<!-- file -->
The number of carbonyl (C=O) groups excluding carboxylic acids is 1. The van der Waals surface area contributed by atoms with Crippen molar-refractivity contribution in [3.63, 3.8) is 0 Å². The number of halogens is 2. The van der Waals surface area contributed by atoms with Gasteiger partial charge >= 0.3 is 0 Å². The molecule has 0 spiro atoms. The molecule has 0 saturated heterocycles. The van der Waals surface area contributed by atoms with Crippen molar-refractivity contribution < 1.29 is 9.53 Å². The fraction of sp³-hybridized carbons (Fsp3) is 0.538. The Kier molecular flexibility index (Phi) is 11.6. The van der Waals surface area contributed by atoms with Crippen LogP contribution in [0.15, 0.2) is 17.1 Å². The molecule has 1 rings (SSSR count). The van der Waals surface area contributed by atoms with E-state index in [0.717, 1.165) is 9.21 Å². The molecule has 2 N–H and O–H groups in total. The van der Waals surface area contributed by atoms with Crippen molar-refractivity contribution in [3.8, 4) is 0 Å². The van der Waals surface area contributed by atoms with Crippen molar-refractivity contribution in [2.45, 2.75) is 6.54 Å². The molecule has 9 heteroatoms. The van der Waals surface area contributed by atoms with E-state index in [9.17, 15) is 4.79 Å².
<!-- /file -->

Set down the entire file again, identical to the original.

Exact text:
The number of carbonyl (C=O) groups excluding carboxylic acids is 1. The van der Waals surface area contributed by atoms with Crippen molar-refractivity contribution in [3.63, 3.8) is 0 Å². The number of halogens is 2. The van der Waals surface area contributed by atoms with Gasteiger partial charge >= 0.3 is 0 Å². The molecule has 0 spiro atoms. The molecule has 0 saturated heterocycles. The van der Waals surface area contributed by atoms with Crippen molar-refractivity contribution < 1.29 is 9.53 Å². The fraction of sp³-hybridized carbons (Fsp3) is 0.538. The Kier molecular flexibility index (Phi) is 11.6. The van der Waals surface area contributed by atoms with Crippen LogP contribution in [0.15, 0.2) is 17.1 Å². The molecule has 1 rings (SSSR count). The van der Waals surface area contributed by atoms with E-state index in [0.717, 1.165) is 9.21 Å². The molecule has 2 N–H and O–H groups in total. The van der Waals surface area contributed by atoms with Crippen molar-refractivity contribution in [3.8, 4) is 0 Å². The van der Waals surface area contributed by atoms with Crippen molar-refractivity contribution in [2.45, 2.75) is 6.54 Å². The molecule has 9 heteroatoms. The van der Waals surface area contributed by atoms with E-state index in [9.17, 15) is 4.79 Å².